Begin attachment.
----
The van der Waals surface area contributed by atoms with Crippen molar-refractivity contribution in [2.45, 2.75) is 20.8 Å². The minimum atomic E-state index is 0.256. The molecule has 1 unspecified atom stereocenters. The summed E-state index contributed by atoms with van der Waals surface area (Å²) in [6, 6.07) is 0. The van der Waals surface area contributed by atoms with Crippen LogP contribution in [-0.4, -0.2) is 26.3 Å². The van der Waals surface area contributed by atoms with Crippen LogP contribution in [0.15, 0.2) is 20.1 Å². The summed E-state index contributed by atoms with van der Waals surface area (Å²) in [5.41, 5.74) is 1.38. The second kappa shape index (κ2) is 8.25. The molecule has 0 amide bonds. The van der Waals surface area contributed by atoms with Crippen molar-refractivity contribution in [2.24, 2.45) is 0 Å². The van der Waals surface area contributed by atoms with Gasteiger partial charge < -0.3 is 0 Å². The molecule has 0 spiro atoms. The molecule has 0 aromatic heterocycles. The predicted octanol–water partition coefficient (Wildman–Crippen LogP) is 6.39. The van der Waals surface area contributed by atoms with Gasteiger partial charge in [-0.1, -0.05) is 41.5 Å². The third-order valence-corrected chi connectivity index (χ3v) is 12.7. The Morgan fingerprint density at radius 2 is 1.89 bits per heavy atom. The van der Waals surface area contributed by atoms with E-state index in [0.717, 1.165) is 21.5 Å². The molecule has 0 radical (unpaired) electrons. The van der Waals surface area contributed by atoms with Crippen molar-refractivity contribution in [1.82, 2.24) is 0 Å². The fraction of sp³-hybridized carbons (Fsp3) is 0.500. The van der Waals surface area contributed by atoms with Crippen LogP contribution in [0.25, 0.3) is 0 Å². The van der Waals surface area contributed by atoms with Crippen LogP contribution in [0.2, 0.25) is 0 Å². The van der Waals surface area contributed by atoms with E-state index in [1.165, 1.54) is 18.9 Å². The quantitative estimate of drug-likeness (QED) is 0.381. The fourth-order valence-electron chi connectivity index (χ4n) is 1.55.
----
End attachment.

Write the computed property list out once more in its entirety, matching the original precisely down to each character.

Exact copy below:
The van der Waals surface area contributed by atoms with Crippen molar-refractivity contribution in [2.45, 2.75) is 20.8 Å². The minimum atomic E-state index is 0.256. The molecule has 1 unspecified atom stereocenters. The summed E-state index contributed by atoms with van der Waals surface area (Å²) in [6, 6.07) is 0. The van der Waals surface area contributed by atoms with Crippen LogP contribution in [-0.4, -0.2) is 26.3 Å². The van der Waals surface area contributed by atoms with Crippen LogP contribution in [0.15, 0.2) is 20.1 Å². The summed E-state index contributed by atoms with van der Waals surface area (Å²) in [5.41, 5.74) is 1.38. The second kappa shape index (κ2) is 8.25. The molecule has 0 amide bonds. The van der Waals surface area contributed by atoms with Crippen molar-refractivity contribution in [2.24, 2.45) is 0 Å². The van der Waals surface area contributed by atoms with Gasteiger partial charge < -0.3 is 0 Å². The molecule has 0 spiro atoms. The molecule has 0 aromatic heterocycles. The predicted octanol–water partition coefficient (Wildman–Crippen LogP) is 6.39. The van der Waals surface area contributed by atoms with Gasteiger partial charge in [-0.1, -0.05) is 41.5 Å². The third-order valence-corrected chi connectivity index (χ3v) is 12.7. The Morgan fingerprint density at radius 2 is 1.89 bits per heavy atom. The van der Waals surface area contributed by atoms with E-state index in [0.717, 1.165) is 21.5 Å². The molecule has 0 radical (unpaired) electrons. The van der Waals surface area contributed by atoms with Crippen molar-refractivity contribution in [1.82, 2.24) is 0 Å². The fraction of sp³-hybridized carbons (Fsp3) is 0.500. The van der Waals surface area contributed by atoms with Crippen LogP contribution in [0.25, 0.3) is 0 Å². The van der Waals surface area contributed by atoms with Crippen LogP contribution in [0.2, 0.25) is 0 Å². The van der Waals surface area contributed by atoms with E-state index in [1.165, 1.54) is 18.9 Å². The quantitative estimate of drug-likeness (QED) is 0.381. The fourth-order valence-electron chi connectivity index (χ4n) is 1.55.